All school principals of every community should form a committee to deal specifically with this issue. Before any one school sends out its letters, all the representatives should meet to figure out how every single applicant to every single school will have a place. If any one principal feels a specific girl made a wrong choice by applying to her school, some other more suitable school would have to accept her. Each school would be helping the other, while every girl would have a school to attend. Only then will all schools simultaneously send out their letters.

Granted, there will be some girls and parents who will feel that the decision was erroneous and their daughter should have been accepted to the original school that she applied for, but to make everyone happy is simply impossible. At least now every girl will be guaranteed a place, and it will be as close as possible to her individual needs.

From my understanding, such a system is more or less in place in Monsey, NY, and it’s high time that some other communities implement such a system or some other workable one.

Friday, February 9, 2007

Tzedakah Priorities

Frum Jews live their lives according to the guidelines and parameters of Halacha. In almost every area of life we strive to do what is Halachikly preferable, and if necessary will approach a Rav for guidance.

However, the laws of Tzedaka seem all but forgotten, and seemingly there exists little motivation to do what is Halachikly correct.

I am not referring to the giving of Tzedakah. Fortunately, people are constantly giving and donating money and objects, often above and beyond their means.

What I am referring to are the Tzedakah priorities as defined by Halacha.

One who studies the relevant material realizes that there are very clear-cut guidelines on whom and what takes precedence.

Family comes first. If there are family members who are in need of financial help, they take precedence over all other causes.

Supporting Torah scholars is second. Obviously, if one has a relative who is a budding or accomplished Torah scholar and is in need of financial help, he would take precedence over all other Torah scholars as he encompasses both of the two highest priorities.

Although the list of Tzedakah priorities continues, I would only like to focus on these, as they relate to the subject of my previous post. (For further information, one can study the Halachos in Shulchan Aruch with its commentaries, or read Rabbi Feuer’s wonderful English Sefer on Tzedakah.)

Nowadays, we are bombarded with letters and brochures, much of which are cleverly written to play on the recipients’ emotions and arouse their sympathy for the cause. We are also bombarded with glitzy & ostentatious Chinese auction brochures designed to appeal to our base materialistic instincts.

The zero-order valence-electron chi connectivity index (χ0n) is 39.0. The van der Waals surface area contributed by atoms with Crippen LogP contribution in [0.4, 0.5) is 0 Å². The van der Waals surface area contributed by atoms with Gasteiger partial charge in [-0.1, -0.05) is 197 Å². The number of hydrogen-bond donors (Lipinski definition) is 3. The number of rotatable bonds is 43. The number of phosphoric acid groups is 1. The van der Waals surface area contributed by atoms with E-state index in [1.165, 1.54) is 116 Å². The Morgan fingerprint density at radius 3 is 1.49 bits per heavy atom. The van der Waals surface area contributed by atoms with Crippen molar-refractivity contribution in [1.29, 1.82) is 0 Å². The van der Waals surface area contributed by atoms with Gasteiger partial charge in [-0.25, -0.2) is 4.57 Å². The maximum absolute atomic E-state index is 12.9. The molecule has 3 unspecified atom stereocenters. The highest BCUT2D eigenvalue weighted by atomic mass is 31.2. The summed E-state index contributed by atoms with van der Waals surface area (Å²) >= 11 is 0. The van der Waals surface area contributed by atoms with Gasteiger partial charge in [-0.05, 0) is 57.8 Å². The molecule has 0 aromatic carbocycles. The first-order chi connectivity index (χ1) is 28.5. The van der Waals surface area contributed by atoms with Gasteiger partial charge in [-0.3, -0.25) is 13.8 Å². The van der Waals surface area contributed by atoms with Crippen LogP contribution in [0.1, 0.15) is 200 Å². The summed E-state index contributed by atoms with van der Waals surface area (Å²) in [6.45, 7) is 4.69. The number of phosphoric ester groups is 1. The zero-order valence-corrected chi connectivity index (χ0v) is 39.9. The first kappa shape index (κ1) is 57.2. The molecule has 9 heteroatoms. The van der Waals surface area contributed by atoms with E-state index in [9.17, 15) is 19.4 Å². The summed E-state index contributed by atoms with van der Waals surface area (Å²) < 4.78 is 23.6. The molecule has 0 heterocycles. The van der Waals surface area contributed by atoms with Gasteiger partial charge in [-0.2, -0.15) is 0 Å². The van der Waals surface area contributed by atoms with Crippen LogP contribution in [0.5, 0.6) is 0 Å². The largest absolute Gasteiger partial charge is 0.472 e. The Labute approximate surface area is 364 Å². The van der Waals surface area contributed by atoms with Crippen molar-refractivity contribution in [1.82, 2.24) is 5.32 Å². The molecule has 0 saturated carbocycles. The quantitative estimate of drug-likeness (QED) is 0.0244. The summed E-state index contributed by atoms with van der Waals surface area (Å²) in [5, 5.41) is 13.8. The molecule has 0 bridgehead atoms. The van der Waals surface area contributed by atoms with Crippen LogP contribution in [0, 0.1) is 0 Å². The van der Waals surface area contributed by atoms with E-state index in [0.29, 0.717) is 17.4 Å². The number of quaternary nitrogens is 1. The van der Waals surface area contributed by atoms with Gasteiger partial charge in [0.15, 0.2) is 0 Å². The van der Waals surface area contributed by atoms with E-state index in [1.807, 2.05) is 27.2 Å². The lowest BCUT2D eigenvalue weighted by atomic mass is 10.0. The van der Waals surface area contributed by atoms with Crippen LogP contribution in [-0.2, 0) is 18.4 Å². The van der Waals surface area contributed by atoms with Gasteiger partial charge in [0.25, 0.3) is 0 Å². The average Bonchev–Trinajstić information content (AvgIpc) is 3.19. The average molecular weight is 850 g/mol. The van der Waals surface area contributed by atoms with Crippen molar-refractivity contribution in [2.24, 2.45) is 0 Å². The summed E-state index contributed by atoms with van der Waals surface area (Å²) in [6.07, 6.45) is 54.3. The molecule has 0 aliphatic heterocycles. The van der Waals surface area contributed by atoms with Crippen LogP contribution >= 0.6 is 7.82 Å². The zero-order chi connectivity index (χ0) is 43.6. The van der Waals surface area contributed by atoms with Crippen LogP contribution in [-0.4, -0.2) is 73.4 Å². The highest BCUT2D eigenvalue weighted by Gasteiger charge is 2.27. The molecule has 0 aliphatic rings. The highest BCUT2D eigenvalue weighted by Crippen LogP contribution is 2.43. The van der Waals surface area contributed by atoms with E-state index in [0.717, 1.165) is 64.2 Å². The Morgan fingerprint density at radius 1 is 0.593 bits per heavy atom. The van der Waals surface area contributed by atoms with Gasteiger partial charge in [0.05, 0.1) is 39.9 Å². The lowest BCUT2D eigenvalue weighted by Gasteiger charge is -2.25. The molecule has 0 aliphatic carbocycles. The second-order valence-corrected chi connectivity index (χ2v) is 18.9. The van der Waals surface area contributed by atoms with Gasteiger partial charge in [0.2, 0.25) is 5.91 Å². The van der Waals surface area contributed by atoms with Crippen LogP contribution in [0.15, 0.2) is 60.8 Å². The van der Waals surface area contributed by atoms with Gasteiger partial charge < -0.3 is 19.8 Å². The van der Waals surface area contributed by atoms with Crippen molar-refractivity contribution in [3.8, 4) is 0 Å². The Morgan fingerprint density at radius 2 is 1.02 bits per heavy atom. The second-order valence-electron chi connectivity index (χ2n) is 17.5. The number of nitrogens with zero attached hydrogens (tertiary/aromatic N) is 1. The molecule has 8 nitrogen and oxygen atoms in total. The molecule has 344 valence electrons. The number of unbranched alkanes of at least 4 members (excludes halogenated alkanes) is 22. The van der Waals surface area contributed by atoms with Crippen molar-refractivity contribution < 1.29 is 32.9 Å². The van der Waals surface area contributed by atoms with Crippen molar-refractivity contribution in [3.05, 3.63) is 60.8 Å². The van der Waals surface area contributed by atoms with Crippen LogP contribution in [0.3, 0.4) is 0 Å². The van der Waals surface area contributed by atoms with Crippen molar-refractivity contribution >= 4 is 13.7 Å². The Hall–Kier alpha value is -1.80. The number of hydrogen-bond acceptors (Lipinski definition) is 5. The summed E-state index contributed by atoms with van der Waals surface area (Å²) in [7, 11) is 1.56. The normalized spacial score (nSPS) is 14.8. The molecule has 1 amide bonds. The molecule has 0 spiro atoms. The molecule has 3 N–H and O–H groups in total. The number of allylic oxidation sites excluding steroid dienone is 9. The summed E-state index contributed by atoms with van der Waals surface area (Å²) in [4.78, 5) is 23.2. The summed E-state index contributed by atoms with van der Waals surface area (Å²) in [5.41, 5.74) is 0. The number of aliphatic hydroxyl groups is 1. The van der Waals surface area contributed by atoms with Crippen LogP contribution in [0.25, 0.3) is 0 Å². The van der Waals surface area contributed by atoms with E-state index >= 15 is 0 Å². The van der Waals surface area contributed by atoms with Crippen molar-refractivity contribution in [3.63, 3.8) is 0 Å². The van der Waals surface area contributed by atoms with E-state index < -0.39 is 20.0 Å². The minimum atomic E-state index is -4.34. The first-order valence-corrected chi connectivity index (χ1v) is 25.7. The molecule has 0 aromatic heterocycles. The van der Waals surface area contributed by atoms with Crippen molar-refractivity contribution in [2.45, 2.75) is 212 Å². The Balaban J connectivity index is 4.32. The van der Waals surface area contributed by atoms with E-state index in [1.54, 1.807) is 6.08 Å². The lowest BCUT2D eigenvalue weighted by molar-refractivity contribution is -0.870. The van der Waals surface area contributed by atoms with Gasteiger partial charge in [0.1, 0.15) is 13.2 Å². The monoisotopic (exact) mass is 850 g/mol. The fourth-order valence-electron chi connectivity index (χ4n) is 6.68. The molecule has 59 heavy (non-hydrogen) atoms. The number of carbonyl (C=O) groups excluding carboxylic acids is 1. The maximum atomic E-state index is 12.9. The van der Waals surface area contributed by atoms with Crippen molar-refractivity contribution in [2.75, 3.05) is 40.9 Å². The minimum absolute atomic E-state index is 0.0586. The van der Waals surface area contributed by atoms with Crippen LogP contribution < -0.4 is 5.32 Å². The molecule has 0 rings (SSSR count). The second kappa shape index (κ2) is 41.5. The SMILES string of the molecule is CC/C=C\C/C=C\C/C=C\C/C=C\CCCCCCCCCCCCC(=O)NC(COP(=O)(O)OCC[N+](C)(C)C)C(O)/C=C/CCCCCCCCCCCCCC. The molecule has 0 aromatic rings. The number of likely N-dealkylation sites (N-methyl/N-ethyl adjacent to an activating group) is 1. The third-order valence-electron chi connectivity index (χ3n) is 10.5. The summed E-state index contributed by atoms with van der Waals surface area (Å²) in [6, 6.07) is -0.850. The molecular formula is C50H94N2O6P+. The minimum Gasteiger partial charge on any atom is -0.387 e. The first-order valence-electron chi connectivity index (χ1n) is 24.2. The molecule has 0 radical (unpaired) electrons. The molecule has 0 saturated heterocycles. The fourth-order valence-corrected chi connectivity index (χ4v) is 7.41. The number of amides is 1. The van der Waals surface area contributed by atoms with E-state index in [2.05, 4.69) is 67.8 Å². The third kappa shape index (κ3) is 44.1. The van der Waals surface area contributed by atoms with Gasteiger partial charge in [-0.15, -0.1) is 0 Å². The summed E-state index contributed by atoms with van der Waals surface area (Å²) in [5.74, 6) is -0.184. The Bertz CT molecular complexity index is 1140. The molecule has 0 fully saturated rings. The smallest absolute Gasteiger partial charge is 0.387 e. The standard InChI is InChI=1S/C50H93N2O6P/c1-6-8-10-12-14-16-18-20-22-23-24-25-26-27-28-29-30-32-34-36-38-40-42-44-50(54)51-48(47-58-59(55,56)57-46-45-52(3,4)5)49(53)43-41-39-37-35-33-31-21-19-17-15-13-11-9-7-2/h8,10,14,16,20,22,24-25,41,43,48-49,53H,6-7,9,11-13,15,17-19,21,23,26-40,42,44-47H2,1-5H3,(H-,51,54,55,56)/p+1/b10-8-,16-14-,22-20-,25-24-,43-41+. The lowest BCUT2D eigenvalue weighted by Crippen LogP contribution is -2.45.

Without delving into the methods being used to raise funds, we should always keep in mind the priorities as defined by Halacha.

Sending a check to that poor cousin is more important than supporting the family with the heart-wrenching story. Sending a check to your local Kollel, or better yet directly to the Kollel members themselves, is more important than buying that ticket for the luxury cruise in the Chinese auction. There may be less fanfare surrounding Tzedakohs that focus on supporting Torah scholars, but after all it is the number two priority.

I am not, Chas V’Shalom, questioning the validity of any other Tzedakos in any way. Unfortunately, there are many needs in our community and each has its merit and importance. I am just attempting to raise awareness to the fact that there are unambiguous Halachos determining Tzedakah priorities, just like there are Halachos in other areas of our lives.

Personally, I feel there is enough, or at least close to enough, money in the community to adequately support all its basic needs. But we should not allow for glitzy ads to replace the Halachik sense of proportion.

Let giving Tzedakah enjoy the same status as other Mitzvos, where we seek to perform them in the ideal way.

Friday, February 2, 2007

Appreciating Rabbeim

Rabbeim are overworked, underpaid, and most of all underappreciated.

So much time and effort goes into teaching our children. There is time spent preparing, time spent in class, & time spent with children and parents after school.

Being a Rebbe is not just a nine to three job; it most often takes over his day, his week, and sometimes even his life.

Do we have anything more precious then our children? Our children encompass our future, our past, and our present. We all love our children and would do anything for them, and we are entrusting these precious souls to Rabbeim in schools.

These Rabbeim often spend as much time with our children as we do ourselves. They strive to impart knowledge, love of Hashem and His Torah, joy in being a Yid, and proper values of Derech Eretz and Middos.

Much ado is made of the occasional Rebbe who has no exuberance left in him, not to mention the absolutely small minority who actually take advantage of our children for actions left better unmentioned. However, very little ado is made of the majority of Rabbeim who are working so hard and faithfully to inculcate in our children everything that we hold so precious.

Due to the dynamics of our community and its financial situation, tuition usually does not allow for us to pay our Rabbeim the salaries they so truly deserve. Just to put things in perspective, what is more important to us in the long run, our children’s Chinuch or treating their occasional ear infection? Yet we would pay a doctor one hundred dollars an hour or more, while the average Rebbe receives approximately twenty five dollars an hour for his holy work. Please keep in mind that Rabbeim are not working with one “patient” at a time, rather usually with twenty five and without their parents there to help out.

The possible solutions to the unfortunate fact that our devoted Rabbeim are underpaid are complex and difficult to implement. However, we can definitely make them feel more appreciated; a phone call on Friday wishing a good Shabbos, sending in a thank-you note to school or to their homes, or whatever else allows us to express our gratitude & appreciation.

Let us all take a moment to think about this and realize that these Rabbeim deserve a lot more credit than they are receiving. And let us all do our parts in making them feel as respected and appreciated as they really should be.